Apollo 12 astronaut Alan Bean, who walked on the moon and then built a career out of painting it, has died aged 86.
Mr Bean, the fourth person to walk on the moon, died in Houston two weeks after falling ill, his family said.
In November 1969, he was the lunar module pilot for the second moon landing mission and completed two moonwalks.
He spent 31 hours on the planet and collected 34kg of rocks and lunar soil to be studied back on Earth.
Mr Bean’s death means that only four of the 12 Apollo moonwalkers are still alive – Buzz Aldrin, Dave Scott, Charlie Duke and Harrison Schmitt.
In a statement, NASA Administrator Jim Bridenstine described Mr Bean as a “boundary pusher”.
He added: “We will remember him fondly as the great explorer who reached out to embrace the universe.”
Mr Schmitt, a lunar module pilot for Apollo 17, said the specimens Mr Bean brought back to Earth were “a scientific gift that keeps on giving today and in the future”.
“His enthusiasm about space and art never waned.
“Alan Bean is one of the great renaissance men of his generation – engineer, fighter pilot, astronaut and artist.”
Back in 1998, Mr Bean described his preparation for the moon landing as “Christmas and your birthday rolled into one”, adding: “I mean, can you think of anything better?”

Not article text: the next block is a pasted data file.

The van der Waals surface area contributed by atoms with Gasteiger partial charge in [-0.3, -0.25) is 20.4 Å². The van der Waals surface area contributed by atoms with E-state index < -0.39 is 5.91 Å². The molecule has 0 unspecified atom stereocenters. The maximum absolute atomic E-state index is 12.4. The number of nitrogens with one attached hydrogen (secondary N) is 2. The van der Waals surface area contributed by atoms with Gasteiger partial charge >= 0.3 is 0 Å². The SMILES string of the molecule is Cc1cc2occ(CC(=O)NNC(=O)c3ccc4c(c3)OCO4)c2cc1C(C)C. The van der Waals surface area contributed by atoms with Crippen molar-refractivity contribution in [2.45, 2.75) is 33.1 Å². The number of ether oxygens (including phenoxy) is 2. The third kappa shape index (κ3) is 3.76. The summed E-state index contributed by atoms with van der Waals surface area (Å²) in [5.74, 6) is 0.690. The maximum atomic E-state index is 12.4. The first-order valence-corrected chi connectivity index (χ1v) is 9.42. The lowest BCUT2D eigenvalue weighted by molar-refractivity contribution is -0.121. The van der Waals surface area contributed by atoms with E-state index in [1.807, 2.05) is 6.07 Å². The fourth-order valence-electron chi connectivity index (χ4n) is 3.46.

In 1973, he commanded the second crewed flight to the first US space station, orbiting the Earth for 59 days and travelling 24.4 million miles – one of 11 world records he set in the fields of space and aeronautics.
He retired in 1981, beginning a career as a painter, creating Apollo-themed art.
Mr Bean was born in 1932 in Wheeler, Texas, receiving a Bachelor of Science in aeronautical engineering in 1955 and moving on to the Navy Test Pilot School.
He was one of 14 people chosen by NASA for astronaut training in October 1963.
Mr Bean said in 1998 that he had wanted to be a pilot “ever since I could remember”.
He said: “I think a lot of it just had to do with it looked exciting.
“It looked like brave people did that.
“I wanted to be brave, even though I wasn’t brave at the time.”
About the mission, he told People magazine in 1981: “I remember once looking back at Earth and starting to think, ‘Gee, that’s beautiful’.
“Then I said to myself, ‘Quit screwing off and go collect rocks’.
“We figured reflection wasn’t productive.”
Mike Massimino, who flew on two space shuttle missions to service the Hubble Space Telescope, remembered Mr Bean as “extraordinary”.
Retired astronaut Scott Kelly said on Twitter that the world had not only lost “a spaceflight pioneer… but also an exceptional artist that brought his experience back to Earth to share with the world.”
Fellow astronaut Karen Nyberg described him as a kind, gracious and humble man.
She wrote that he was her “hero” and she felt “fortunate to have met him”.
Mr Bean’s wife Leslie remembered him as “the strongest and kindest man I ever knew,” adding: “He was the love of my life and I miss him dearly”.